Another letter submitted to the SWRCB addressed the application process for grants and loans made under the Proposition 1 Groundwater Sustainability Program and Senate Bill 445 Site Clean-up Subaccount Program (SCAP). IOUs use the grants and loans to offset the costs of complying with new groundwater regulations and environmental remediation to ensure reliable and clean water supplies for their customers. In the letter, CWA encouraged the SWRCB to devote staff and leadership time to ensure the Legislature appropriates available Proposition 1 and SCAP funds to “generate tangible, material benefits for the state’s groundwater supply.”

CWA also suggested that SWRCB’s mandatory monitoring guidelines for grant and loan recipients should be streamlined and site specific; only consist of data collection necessary to evaluate the clean-up project; and only be imposed after a determination that other data available from other sources is insufficient to assess the effectiveness of the clean-up project.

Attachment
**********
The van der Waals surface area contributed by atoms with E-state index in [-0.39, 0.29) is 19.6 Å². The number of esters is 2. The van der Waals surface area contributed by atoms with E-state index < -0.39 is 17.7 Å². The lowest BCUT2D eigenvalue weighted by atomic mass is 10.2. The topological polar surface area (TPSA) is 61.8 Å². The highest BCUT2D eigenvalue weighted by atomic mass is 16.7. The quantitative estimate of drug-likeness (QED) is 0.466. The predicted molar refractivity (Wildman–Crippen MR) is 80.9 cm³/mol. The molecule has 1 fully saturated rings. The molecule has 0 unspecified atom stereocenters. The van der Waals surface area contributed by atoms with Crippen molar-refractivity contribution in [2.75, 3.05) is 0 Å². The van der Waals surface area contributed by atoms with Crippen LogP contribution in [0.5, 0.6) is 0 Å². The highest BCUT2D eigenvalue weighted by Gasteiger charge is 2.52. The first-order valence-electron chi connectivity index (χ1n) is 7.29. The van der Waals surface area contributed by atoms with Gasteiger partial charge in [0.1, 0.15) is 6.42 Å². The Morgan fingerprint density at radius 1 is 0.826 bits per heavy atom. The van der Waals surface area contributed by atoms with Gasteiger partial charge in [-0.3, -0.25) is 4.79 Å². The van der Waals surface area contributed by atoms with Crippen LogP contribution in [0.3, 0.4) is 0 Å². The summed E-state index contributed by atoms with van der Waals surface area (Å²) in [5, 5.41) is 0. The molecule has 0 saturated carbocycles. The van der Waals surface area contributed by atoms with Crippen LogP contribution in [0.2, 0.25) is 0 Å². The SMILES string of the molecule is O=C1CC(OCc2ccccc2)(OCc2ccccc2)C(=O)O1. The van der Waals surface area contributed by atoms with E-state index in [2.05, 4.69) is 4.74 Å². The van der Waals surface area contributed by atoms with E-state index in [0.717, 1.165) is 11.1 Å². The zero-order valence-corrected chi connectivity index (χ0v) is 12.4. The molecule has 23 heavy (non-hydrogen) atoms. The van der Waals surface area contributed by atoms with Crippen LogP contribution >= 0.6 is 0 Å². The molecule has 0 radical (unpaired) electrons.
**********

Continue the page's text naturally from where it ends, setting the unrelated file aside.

CWA recommended prioritizing grants and loans for projects that prevent or clean up contaminated groundwater currently used for drinking water to augment supplies impacted by the drought. The letter went on to address how funding requests should be evaluated and prioritized and recommended that the SWRCB offer grants of various sizes based on the number of service connections that will benefit from the funds. The new funding applications can be accessed at http://www.waterboards.ca.gov/water_issues/programs/grants_loans/gw_funding/.